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Asia Ushers in 'Year of the Monkey'


Much of Asia is marking the arrival of the Lunar New Year on Thursday under the sign of the monkey. Much of the region will see three days of celebrations to mark the holiday. Southeast Asia's ethnic Chinese communities are hoping for a busy and prosperous year ahead.

Across Southeast Asia, Chinese communities are celebrating the New Year with fireworks, feasts and visits to pay respects to elders and ancestors.

In the Chinese zodiac, this is the year of the monkey, considered lively and wise. The year of the monkey is seen as offering optimism for a region that last year battled the SARS virus and faced economic and security problems because of the war in Iraq.

James Lu, executive director of the Hong Kong Hotels Association, says the sign of the monkey is a welcome one.

"The monkey is witty, hardworking. The monkey is flexible, active. The year of the monkey should be a year of plenty of activities and very productive ones," he said.

Economic growth across Asia has been strong, adding to the celebratory mood as families gather to mark the holiday. More people feel they can afford to travel to visit relatives, or just relax on vacation. China's robust economy means there are more tourists from the mainland visiting the beaches and shopping districts of Southeast Asia.

Heavy bookings have been reported on trains in Vietnam marking the Lunar "Tet" holiday, and on planes traveling from China to Thailand for the holiday.

Pacific Asia Travel Association executive KC Sim says the region's ethnic Chinese communities are on the move.

"You could imagine ethnic Chinese traveling back to their homes at this time of the year. Back to Vietnam, back to Singapore, Malaysia, Indonesia - everywhere where Chinese have taken up roots," he said.

Hotels and restaurants have been preparing for guests who will spend billions of dollars for New Year celebrations.

For much of last year, people in Asia cut spending because they were worried about the health of the region's economy. Hong Kong Hotels Association's Mr. Lu says that now, they are spending their extra cash, and keeping restaurants and department stores busy.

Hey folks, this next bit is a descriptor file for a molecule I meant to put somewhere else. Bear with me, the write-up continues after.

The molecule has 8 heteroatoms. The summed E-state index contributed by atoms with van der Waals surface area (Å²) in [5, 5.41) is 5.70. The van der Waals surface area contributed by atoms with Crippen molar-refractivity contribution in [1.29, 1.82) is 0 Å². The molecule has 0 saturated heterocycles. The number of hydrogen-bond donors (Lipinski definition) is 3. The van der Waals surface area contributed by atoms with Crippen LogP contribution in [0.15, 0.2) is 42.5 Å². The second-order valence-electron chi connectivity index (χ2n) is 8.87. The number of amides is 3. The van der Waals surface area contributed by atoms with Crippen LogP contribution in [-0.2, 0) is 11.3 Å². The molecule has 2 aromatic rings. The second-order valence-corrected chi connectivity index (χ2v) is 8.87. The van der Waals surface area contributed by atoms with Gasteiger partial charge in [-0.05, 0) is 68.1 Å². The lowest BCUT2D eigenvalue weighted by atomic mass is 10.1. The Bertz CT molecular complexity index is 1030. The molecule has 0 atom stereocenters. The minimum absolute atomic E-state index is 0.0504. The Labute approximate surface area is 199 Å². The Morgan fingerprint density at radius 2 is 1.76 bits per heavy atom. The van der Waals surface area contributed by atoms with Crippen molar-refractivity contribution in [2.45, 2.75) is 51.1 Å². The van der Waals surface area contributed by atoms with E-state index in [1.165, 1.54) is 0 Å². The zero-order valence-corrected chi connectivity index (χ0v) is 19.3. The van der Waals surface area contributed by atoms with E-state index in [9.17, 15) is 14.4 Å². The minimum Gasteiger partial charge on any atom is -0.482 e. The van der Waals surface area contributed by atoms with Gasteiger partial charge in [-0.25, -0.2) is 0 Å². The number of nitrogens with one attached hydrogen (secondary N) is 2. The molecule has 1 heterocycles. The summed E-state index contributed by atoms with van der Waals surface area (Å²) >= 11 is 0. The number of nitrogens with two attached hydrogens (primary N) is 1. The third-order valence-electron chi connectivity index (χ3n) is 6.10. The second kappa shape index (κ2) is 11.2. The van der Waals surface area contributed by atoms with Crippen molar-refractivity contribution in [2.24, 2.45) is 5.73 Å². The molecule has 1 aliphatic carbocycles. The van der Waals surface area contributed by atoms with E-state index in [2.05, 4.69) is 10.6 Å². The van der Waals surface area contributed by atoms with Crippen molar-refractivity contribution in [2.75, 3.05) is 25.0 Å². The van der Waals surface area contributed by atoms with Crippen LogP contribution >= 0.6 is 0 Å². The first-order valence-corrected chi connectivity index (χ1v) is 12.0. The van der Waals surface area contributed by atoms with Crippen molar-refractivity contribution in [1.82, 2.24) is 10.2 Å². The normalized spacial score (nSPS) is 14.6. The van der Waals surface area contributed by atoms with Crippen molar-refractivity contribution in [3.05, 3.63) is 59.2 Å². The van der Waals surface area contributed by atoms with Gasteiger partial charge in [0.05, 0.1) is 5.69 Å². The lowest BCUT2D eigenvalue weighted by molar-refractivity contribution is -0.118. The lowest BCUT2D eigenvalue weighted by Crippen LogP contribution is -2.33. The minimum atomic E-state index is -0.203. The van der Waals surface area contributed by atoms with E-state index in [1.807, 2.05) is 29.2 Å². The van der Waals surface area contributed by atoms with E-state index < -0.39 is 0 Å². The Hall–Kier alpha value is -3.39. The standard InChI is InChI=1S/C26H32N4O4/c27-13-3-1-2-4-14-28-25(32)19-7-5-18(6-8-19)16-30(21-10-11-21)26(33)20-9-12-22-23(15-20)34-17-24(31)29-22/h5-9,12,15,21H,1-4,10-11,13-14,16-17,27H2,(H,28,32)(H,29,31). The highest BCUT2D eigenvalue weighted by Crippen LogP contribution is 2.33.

"The retail restaurant, F and B (food and beverage) market has been performing extremely well. So there is general optimism across the city and also employment figures have improved," he said.

In Jakarta, the celebrations this year are taking on a special meaning. Indonesia's ethnic Chinese community has long faced discrimination, and was barred from openly celebrating the New Year holiday for 30 years. In 1998, the community was the target of bloody and brutal attacks during riots by local Muslim youths.

But since 2000, things have changed as the restrictions, dating back to 1967, have ended. Last year, for the first time, the Lunar New Year was declared a national holiday. Now the city's hotels and department stores are geared up celebrations - ready for crowds of shoppers and diners.

Human rights worker Ester Yusuf says reforms to discriminatory Indonesian laws in recent years have given the country's ethnic Chinese community something to celebrate.

"This year, they are more happy because they heard about the new regulation and they can celebrate the New Year for Chinese," she said.

In Malaysia, where 30 percent of the population is of Chinese ancestry, Prime Minister Abdullah Ahmad Badawi is marking his first Lunar New Year as the country's leader.

Mr. Abdullah and his wife have mailed 3,000 New Year cards with a message of peace and harmony to Chinese-based political parties, community leaders, educational organizations and businesses. In neighboring Singapore, special New Year underwear featuring monkey designs have been a big hit among shoppers, reflective of a zodiac sign that loves to have fun.

Here in Bangkok's Chinatown, residents are preparing to celebrate the New Year and to play host to members of the Thai royal family. Red banners and lanterns adorn the main thoroughfares, while souvenir and lucky charm sellers, as well as gold traders, ply their trades.

Artist Jiang-jing Mei is selling paintings with Chinese calligraphy and wishes for wealth and happiness.

Miss Mei says in the past few days, the streets have been filled with people busy buying their holiday needs. Street parades of lion dancers and fireworks will fill the center of Bangkok's traditional Chinese business community on Thursday.

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